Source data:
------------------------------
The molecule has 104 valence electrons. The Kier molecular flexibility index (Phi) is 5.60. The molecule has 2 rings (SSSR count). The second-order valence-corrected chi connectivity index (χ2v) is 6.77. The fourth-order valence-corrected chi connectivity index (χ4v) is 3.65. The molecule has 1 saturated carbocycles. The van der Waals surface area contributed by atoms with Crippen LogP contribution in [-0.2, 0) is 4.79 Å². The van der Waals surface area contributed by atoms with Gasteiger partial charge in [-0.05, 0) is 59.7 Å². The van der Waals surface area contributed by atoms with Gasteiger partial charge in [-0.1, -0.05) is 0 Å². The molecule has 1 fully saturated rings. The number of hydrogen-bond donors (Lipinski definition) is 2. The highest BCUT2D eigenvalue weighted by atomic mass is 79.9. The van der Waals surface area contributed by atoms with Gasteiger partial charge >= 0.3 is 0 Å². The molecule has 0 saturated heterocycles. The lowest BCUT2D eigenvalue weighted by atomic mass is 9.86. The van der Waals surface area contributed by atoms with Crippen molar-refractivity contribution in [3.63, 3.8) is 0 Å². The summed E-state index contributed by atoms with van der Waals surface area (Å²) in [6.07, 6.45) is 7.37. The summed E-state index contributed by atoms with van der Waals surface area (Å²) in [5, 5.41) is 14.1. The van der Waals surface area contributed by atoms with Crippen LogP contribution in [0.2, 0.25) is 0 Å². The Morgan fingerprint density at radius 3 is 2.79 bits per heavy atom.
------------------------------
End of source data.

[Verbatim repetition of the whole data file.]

The molecule has 104 valence electrons. The Kier molecular flexibility index (Phi) is 5.60. The molecule has 2 rings (SSSR count). The second-order valence-corrected chi connectivity index (χ2v) is 6.77. The fourth-order valence-corrected chi connectivity index (χ4v) is 3.65. The molecule has 1 saturated carbocycles. The van der Waals surface area contributed by atoms with Crippen LogP contribution in [-0.2, 0) is 4.79 Å². The van der Waals surface area contributed by atoms with Gasteiger partial charge in [-0.05, 0) is 59.7 Å². The van der Waals surface area contributed by atoms with Gasteiger partial charge in [-0.1, -0.05) is 0 Å². The molecule has 1 fully saturated rings. The number of hydrogen-bond donors (Lipinski definition) is 2. The highest BCUT2D eigenvalue weighted by atomic mass is 79.9. The van der Waals surface area contributed by atoms with Gasteiger partial charge >= 0.3 is 0 Å². The molecule has 0 saturated heterocycles. The lowest BCUT2D eigenvalue weighted by atomic mass is 9.86. The van der Waals surface area contributed by atoms with Crippen molar-refractivity contribution in [3.63, 3.8) is 0 Å². The summed E-state index contributed by atoms with van der Waals surface area (Å²) in [6.07, 6.45) is 7.37. The summed E-state index contributed by atoms with van der Waals surface area (Å²) in [5, 5.41) is 14.1. The van der Waals surface area contributed by atoms with Crippen LogP contribution in [0.2, 0.25) is 0 Å². The Morgan fingerprint density at radius 3 is 2.79 bits per heavy atom.